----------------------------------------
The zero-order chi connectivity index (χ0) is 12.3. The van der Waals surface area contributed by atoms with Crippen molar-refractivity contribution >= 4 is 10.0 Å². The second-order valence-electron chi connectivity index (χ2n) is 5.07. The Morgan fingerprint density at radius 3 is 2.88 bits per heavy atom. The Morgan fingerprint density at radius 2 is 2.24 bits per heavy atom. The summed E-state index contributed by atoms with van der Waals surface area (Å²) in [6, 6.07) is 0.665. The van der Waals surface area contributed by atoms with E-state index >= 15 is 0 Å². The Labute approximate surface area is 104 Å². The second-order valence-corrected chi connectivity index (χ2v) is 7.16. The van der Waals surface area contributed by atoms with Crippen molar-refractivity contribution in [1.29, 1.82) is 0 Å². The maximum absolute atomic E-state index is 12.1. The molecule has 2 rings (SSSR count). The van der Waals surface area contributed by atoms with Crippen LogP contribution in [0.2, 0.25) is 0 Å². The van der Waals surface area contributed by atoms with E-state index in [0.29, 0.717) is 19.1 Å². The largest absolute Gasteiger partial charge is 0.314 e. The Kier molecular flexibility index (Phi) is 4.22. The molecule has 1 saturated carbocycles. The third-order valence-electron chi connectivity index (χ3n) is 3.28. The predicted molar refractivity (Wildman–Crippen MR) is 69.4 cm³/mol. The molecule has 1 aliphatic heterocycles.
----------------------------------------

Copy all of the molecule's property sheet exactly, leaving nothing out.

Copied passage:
The zero-order chi connectivity index (χ0) is 12.3. The van der Waals surface area contributed by atoms with Crippen molar-refractivity contribution >= 4 is 10.0 Å². The second-order valence-electron chi connectivity index (χ2n) is 5.07. The Morgan fingerprint density at radius 3 is 2.88 bits per heavy atom. The Morgan fingerprint density at radius 2 is 2.24 bits per heavy atom. The summed E-state index contributed by atoms with van der Waals surface area (Å²) in [6, 6.07) is 0.665. The van der Waals surface area contributed by atoms with E-state index >= 15 is 0 Å². The Labute approximate surface area is 104 Å². The second-order valence-corrected chi connectivity index (χ2v) is 7.16. The van der Waals surface area contributed by atoms with Crippen molar-refractivity contribution in [1.29, 1.82) is 0 Å². The maximum absolute atomic E-state index is 12.1. The molecule has 2 rings (SSSR count). The van der Waals surface area contributed by atoms with Crippen LogP contribution in [0.2, 0.25) is 0 Å². The van der Waals surface area contributed by atoms with E-state index in [0.29, 0.717) is 19.1 Å². The largest absolute Gasteiger partial charge is 0.314 e. The Kier molecular flexibility index (Phi) is 4.22. The molecule has 1 saturated carbocycles. The third-order valence-electron chi connectivity index (χ3n) is 3.28. The predicted molar refractivity (Wildman–Crippen MR) is 69.4 cm³/mol. The molecule has 1 aliphatic heterocycles.